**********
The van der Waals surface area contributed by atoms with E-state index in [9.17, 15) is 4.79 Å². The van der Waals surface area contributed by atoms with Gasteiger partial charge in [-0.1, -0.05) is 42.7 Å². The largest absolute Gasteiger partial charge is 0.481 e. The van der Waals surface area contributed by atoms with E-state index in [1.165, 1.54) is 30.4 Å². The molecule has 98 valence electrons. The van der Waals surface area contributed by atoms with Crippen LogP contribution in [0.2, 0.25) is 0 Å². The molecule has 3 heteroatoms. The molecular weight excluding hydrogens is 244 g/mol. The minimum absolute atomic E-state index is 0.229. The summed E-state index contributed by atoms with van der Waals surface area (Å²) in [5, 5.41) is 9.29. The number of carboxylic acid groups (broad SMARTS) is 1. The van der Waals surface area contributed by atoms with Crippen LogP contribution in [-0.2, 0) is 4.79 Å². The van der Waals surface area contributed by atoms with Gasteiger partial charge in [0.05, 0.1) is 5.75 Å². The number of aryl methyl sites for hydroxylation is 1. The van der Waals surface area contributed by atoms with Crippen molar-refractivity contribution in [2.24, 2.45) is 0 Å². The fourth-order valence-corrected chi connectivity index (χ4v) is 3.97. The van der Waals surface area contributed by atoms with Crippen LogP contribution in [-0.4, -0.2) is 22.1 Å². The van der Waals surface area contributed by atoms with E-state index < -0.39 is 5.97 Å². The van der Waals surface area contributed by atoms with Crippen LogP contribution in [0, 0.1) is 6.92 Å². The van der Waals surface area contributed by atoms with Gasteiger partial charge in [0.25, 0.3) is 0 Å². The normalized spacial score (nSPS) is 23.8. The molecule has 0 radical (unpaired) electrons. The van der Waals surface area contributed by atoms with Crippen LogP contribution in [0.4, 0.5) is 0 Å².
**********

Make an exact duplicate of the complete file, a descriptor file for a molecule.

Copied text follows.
The van der Waals surface area contributed by atoms with E-state index in [9.17, 15) is 4.79 Å². The van der Waals surface area contributed by atoms with Gasteiger partial charge in [-0.1, -0.05) is 42.7 Å². The largest absolute Gasteiger partial charge is 0.481 e. The van der Waals surface area contributed by atoms with E-state index in [1.165, 1.54) is 30.4 Å². The molecule has 98 valence electrons. The van der Waals surface area contributed by atoms with Crippen LogP contribution in [0.2, 0.25) is 0 Å². The molecule has 3 heteroatoms. The molecular weight excluding hydrogens is 244 g/mol. The minimum absolute atomic E-state index is 0.229. The summed E-state index contributed by atoms with van der Waals surface area (Å²) in [5, 5.41) is 9.29. The number of carboxylic acid groups (broad SMARTS) is 1. The van der Waals surface area contributed by atoms with Crippen LogP contribution in [-0.2, 0) is 4.79 Å². The van der Waals surface area contributed by atoms with Gasteiger partial charge in [0.05, 0.1) is 5.75 Å². The number of aryl methyl sites for hydroxylation is 1. The van der Waals surface area contributed by atoms with Crippen molar-refractivity contribution in [2.24, 2.45) is 0 Å². The fourth-order valence-corrected chi connectivity index (χ4v) is 3.97. The van der Waals surface area contributed by atoms with Crippen LogP contribution in [-0.4, -0.2) is 22.1 Å². The van der Waals surface area contributed by atoms with E-state index < -0.39 is 5.97 Å². The van der Waals surface area contributed by atoms with Crippen LogP contribution in [0, 0.1) is 6.92 Å². The van der Waals surface area contributed by atoms with Gasteiger partial charge in [0.25, 0.3) is 0 Å². The normalized spacial score (nSPS) is 23.8. The molecule has 0 radical (unpaired) electrons. The van der Waals surface area contributed by atoms with Crippen LogP contribution in [0.4, 0.5) is 0 Å².